Last Thursday night, we held the first-ever Docker meetup in Brno. Approximately 100 people gathered to hear speakers from four different organizations on container technology and its use. The space, video recordings (links coming soon) and catering were provided through support from Red Hat’s Open Source and Standards Team, Impact Hub, Good Data, and Seznam.cz.
About Brian (bex) Exelbierd
Software Engineer, Writer and all around really hoopy frood with Red Hat’s Open Source and Standards team.
Testing Nulecule on Debian
Unless you’ve recently returned from a sabbatical year in a remote monastery with no internet, you know that Containers have arrived, and it’s a whole new world.
I’ll save you five minutes of reading, and 90 minutes of watching Disney’s Alladin and assume you know about containers. If not, take a look at Docker, rkt and the Open Container Project. For bonus points, watch How Docker Didn’t Invent Containers from the First Docker Meetup in my adopted hometown of Brno, Czech Republic. When you’re done singing the fantastic Disney songs, come back. I’ll wait.
The Docker Brno Meetup group will have its next meeting on 15 October 2015 at 6 pm at the Impact Hub in Brno, Czech Republic. Four talks are planned for the meeting to address a wide range of docker users and people interested in learning more. The community element will be enhanced by visitors from the Docker Bratislava, Docker Prague and Docker Krakow Meetup groups.
At LinuxCon Europe 2015 from 5-7 October, 2015 in Dublin, Ireland. Project Atomic’s Joe Brockmeier moderated a panel discussion between Tom Barlow from Docker, Sebastien Goasguen of Citrix, and Brandon Philips from CoreOS about containers.
As you may know, the technology underlying containers is not new and that a big part of the innovation provided by Docker and others is essentially an easier way to package and access this technology. However, there are key questions ahead as the technology continues to mature and transcend the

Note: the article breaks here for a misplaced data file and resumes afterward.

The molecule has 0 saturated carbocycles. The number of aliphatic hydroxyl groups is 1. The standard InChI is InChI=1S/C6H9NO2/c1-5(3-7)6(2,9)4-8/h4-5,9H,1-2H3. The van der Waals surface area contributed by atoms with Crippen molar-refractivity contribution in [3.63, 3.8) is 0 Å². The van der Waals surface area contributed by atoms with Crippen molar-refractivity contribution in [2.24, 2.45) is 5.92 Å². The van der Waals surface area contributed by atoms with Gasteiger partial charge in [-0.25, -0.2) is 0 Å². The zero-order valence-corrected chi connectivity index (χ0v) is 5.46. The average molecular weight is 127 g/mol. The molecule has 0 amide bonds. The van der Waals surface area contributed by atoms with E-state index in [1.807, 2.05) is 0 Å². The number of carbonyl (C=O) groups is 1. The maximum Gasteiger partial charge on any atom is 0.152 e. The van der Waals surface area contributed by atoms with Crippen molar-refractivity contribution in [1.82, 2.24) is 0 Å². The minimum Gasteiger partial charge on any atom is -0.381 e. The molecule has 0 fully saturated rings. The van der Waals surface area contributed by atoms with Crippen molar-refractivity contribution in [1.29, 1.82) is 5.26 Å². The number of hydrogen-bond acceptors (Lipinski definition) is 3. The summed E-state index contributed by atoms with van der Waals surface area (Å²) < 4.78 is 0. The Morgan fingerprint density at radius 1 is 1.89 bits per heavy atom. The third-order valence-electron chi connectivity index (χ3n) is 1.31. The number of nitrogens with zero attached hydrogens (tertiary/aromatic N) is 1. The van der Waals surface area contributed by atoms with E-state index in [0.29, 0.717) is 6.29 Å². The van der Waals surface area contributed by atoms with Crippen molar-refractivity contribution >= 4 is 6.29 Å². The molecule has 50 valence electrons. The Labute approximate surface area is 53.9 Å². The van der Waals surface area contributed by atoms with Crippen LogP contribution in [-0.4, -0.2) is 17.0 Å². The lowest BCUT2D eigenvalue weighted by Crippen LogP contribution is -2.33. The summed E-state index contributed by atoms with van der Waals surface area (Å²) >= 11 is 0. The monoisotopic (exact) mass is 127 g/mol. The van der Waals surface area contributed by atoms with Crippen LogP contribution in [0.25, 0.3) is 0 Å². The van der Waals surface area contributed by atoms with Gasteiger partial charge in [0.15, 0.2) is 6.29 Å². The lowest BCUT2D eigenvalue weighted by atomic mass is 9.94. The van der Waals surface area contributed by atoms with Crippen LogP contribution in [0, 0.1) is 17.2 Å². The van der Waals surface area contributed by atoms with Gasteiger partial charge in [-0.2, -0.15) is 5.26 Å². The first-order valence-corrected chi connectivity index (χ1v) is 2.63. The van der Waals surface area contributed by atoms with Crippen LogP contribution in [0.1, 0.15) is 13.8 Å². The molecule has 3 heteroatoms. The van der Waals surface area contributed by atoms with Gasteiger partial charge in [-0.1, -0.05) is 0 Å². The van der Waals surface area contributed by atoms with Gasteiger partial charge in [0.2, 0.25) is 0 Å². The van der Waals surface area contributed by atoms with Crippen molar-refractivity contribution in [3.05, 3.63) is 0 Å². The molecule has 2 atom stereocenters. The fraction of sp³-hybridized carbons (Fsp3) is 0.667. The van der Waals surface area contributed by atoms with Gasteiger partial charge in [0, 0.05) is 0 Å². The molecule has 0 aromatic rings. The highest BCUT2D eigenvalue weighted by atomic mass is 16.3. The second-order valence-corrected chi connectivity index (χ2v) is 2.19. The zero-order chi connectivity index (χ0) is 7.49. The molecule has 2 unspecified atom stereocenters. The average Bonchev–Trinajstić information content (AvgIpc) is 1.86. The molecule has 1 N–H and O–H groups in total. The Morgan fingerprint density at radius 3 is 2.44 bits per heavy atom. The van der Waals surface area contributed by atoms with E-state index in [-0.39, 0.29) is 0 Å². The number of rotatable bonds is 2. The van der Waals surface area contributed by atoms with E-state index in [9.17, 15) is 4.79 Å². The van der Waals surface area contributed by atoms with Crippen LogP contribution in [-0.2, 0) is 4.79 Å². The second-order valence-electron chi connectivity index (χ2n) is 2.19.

it’s just packaging idea. I didn’t transcribe the entire session, but I wanted to call out a few of the exchanges and how they affect various roles.
The Docker Brno Meetup group had its second big meeting on 15 October 2015 at 6 pm at the Impact Hub in Brno, Czech Republic. This meeting followed up a monthly set of more informal gatherings in pubs around the city and the first meeting on 18 May 2015.
Project Atomic is pleased to announce the release of the Atomic Developer Bundle (ADB) 1.6, a Vagrant box that provides a ready-to-use development environment for container applications. With the ADB, developers can dive right into producing complex, multi-container applications. The ADB is useful on Microsoft Windows, Apple’s OS X and GNU/Linux distributions.
The 1.6 release adds several new features, including:
- Mesos Marathon as a supported container orchestrator
- A new delivery location in HashiCorp’s Atlas box catalog, projectatomic/adb
- ADB descriptive details now reported in /etc/os-release:
VARIANT="Atomic Developer Bundle (ADB)"
- Updated Documentation, a new Maintainer and more
The ADB provides a container development ecosystem that ensures that developers are able to work with Linux containers even if their base operating system does not support it.
Version 0.0.3 of the vagrant-service-manager plugin has been released by Project Atomic.
The vagrant-service-manager plugin works in conjunction with the Atomic Developer Bundle (ADB) to provide a Linux container development environment. The plugin is used to display the configuration information of services present in ADB. This plugin replaces the previously released vagrant-adbinfo plugin.
The plugin displays the configuration details for the Docker and other
container-related services running inside of the ADB. This information can
be used by a CLI client, such as
oc, or by an IDE, such as
to interact with the ADB.
On the 15th of June, over 60 brave souls gathered together and in defiance of an absolutely gorgeous summer day, talked about containers. Four speakers presented a very different set of talks covering all areas of containers from development to management to deployment.
Jiří Sedláček, an agile QA specialist and developer at Wandera, presented “Development and Deployment Simplification with Containers” (slides). At a previous company, he and the team implemented a docker-driven development environment that helped change the operational philosophy from the bottom up.
Summer is over and school is back in session. These events mark a change of seasons, a change in lifestyle, and a return to the meetups of Docker Brno. Tomáš Tomeček guided 45 of us through presentations by three speakers as well as a news and updates presentation.
Tomas started us off with a news and updates presentation about recent changes in Docker (Slides). He briefly covered a lot of the...Read More »